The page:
Universities must strive to produce 100,000 PhDs in a decade

Universities in Africa must strive to produce about 100,000 PhDs in the next 10 years to yield the research the continent needs for accelerated development.

According to the recommendation, which came from the World Bank, universities should aim to produce a higher number of researchers in response to the need to create jobs and opportunities for the continent’s fast-growing population, as well as the challenges it faces in areas such as climate change, diseases, food security and political instability.

The 100,000 must not be seen as a huge number, considering that China, with a population that is nearly the same as that of Africa, manages to produce that number each year, as does the United States, which has an even lower population, said Professor Barnabas Nawangwe, the vice-chancellor of Uganda’s Makerere University.

What Africa needs, he said, is not to be content with the target set, but to aim, instead, to produce an even higher number of researchers considering the enormous developmental challenges posed by a projected youth explosion in the next 30 years.

“The report we have launched today gives pointers as to why Africa needs more and more PhDs,” said Nawangwe, who is also the chairman of the African Research Universities Alliance, or ARUA, during the launch of member universities’ institutional profiles on 4 November.

ARUA is a network of 16 selected flagship research universities in Africa with a common vision to expand and significantly enhance the quality of research carried out by African researchers. The network has been operational since March 2015, when it was inaugurated in Dakar, Senegal.

Research report

The report, which is being updated with additional information before it will be shared with stakeholders, presents an analysis of Phase II of the Carnegie Corporation-sponsored data benchmarking study of ARUA universities, focusing on the research profiles of the universities, and covers the period 2015-21, including a bibliometric analysis of the research productivity of the universities.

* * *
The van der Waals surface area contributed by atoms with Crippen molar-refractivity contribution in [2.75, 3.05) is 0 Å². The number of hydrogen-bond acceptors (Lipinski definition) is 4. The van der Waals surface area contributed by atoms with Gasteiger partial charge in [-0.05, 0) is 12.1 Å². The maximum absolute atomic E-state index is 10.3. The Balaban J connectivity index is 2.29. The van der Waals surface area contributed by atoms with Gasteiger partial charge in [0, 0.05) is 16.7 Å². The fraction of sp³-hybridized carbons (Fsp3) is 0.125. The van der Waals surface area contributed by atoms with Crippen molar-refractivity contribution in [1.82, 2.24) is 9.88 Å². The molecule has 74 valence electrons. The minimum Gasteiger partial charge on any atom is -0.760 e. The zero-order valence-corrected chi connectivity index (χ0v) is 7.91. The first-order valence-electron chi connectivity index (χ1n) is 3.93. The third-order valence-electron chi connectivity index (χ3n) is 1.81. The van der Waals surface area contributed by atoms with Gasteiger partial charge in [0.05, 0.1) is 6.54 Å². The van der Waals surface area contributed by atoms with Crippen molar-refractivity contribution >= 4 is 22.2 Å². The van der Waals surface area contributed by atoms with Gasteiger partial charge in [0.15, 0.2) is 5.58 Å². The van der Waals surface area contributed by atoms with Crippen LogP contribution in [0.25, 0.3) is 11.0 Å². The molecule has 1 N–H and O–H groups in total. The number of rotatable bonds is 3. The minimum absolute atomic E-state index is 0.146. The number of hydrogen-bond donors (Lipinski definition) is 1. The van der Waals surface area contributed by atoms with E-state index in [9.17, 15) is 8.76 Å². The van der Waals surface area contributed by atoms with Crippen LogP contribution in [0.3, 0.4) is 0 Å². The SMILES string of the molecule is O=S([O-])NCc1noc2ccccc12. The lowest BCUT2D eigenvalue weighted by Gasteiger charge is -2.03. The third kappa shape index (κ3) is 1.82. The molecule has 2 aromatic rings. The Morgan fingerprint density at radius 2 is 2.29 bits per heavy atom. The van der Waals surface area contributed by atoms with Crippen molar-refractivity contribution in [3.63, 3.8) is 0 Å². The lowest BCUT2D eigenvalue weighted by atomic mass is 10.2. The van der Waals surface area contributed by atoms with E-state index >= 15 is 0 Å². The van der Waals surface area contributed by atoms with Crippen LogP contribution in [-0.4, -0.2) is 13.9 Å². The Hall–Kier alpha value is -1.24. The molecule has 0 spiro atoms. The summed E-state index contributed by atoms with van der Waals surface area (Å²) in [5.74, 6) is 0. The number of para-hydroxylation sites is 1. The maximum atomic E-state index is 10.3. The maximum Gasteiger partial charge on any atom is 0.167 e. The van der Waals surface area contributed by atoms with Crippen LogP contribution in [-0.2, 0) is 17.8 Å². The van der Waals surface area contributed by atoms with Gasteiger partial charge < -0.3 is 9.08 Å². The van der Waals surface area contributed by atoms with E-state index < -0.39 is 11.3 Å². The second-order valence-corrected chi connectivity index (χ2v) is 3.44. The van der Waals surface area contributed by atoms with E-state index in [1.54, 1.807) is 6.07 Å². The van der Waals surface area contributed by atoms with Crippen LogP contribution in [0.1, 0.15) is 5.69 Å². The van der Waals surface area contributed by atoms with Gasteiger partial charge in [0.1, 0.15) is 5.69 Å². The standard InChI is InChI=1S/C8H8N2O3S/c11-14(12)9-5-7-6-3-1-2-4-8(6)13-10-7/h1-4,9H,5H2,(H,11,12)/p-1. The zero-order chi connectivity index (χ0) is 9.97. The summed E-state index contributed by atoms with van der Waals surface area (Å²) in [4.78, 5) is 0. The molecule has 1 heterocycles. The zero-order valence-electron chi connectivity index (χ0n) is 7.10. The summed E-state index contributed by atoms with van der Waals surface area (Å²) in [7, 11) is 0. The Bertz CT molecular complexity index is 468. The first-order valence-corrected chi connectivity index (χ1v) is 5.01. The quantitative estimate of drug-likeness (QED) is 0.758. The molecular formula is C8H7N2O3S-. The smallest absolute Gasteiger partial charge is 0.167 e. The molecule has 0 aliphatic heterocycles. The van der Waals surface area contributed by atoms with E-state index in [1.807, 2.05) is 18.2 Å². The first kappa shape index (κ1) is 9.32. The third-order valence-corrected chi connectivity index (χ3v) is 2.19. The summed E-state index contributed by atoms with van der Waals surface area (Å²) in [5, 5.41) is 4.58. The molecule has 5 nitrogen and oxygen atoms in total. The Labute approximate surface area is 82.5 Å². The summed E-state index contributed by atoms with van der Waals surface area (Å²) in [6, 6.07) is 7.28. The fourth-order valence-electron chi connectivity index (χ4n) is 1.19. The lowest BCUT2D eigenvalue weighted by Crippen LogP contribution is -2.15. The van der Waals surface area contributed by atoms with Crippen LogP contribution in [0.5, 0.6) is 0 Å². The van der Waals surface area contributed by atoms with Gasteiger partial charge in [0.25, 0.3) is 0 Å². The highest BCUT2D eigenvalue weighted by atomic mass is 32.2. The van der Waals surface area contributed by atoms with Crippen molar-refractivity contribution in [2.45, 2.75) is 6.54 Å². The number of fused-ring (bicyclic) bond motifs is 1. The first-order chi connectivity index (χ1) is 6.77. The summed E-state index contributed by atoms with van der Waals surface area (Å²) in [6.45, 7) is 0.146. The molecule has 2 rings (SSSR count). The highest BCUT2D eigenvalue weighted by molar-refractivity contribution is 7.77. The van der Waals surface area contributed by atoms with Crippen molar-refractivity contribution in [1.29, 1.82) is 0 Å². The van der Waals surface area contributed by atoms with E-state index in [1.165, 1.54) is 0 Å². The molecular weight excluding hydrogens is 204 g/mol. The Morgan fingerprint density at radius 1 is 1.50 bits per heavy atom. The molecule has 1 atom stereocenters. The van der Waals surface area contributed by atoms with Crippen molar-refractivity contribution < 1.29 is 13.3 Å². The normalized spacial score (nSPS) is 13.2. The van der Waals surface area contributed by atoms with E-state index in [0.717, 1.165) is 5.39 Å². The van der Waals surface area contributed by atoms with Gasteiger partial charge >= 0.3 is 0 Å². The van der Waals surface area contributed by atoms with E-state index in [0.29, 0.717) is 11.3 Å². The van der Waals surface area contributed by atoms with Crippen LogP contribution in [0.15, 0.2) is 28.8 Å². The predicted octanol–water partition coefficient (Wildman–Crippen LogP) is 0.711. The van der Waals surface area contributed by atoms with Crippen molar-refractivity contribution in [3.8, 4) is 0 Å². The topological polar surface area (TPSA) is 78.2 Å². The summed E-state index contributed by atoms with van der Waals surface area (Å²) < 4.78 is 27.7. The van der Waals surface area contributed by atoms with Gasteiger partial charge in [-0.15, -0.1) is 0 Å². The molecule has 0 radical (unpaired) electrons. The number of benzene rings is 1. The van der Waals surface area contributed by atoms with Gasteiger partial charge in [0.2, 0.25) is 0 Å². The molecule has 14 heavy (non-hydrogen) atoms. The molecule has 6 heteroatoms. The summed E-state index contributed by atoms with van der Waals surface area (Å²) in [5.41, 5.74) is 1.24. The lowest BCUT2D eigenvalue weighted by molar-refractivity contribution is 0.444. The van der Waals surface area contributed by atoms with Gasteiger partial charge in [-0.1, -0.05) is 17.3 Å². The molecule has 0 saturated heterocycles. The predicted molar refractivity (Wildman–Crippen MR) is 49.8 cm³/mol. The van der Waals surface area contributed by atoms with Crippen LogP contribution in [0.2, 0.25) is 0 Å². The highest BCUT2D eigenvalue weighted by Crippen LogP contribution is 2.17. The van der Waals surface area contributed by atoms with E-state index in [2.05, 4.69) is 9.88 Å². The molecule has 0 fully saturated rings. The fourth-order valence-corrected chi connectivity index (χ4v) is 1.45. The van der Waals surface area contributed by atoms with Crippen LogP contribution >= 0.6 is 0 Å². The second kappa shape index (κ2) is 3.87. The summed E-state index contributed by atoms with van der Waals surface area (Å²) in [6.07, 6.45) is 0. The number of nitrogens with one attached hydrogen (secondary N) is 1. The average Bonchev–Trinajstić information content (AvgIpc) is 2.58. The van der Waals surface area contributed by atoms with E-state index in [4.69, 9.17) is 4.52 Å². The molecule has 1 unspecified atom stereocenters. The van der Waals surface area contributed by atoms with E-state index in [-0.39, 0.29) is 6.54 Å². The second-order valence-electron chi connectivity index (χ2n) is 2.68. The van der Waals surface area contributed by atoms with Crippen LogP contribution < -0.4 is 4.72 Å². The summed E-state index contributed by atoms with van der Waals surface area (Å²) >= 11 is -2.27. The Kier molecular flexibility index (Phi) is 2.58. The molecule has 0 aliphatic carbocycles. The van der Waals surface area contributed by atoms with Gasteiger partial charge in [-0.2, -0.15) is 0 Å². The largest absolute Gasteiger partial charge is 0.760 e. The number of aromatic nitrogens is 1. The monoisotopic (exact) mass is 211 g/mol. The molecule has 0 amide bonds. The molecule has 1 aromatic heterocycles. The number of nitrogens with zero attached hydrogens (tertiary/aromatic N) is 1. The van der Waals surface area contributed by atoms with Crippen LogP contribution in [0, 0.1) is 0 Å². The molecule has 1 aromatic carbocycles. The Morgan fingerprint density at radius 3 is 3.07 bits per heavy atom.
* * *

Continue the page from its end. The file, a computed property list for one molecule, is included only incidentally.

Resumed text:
Universities, Nawangwe observed, continued to grapple with the challenge of low funding despite the task ahead of them, a problem he traced to the 1990s when Structural Adjustment Programmes or SAPs, were imposed on Africa by the Bretton Woods institutions.

The SAPs in some cases led to “commercialisation of programmes” as universities sought to survive financial cuts prescribed by the lenders.

“The effects of the cuts have been devastating ever since, and it’s a shame that, despite Africa holding 20% of the world’s population, is only contributing 3% of global knowledge, which is not acceptable,” he said.

Doctorate training in Africa must, however, be seen as much more than mere research productivity, but also a driver of development, said Professor Mamokgethi Phakeng, the vice-chancellor of the University of Cape Town.

In many instances, she noted, it had emerged that universities with a high number of PhD-level academics did not always produce the highest research output.

The institutional profile report, she observed, provided a good opportunity for universities to “know each other”, while offering potential partners a true picture of what the institutions have to offer.

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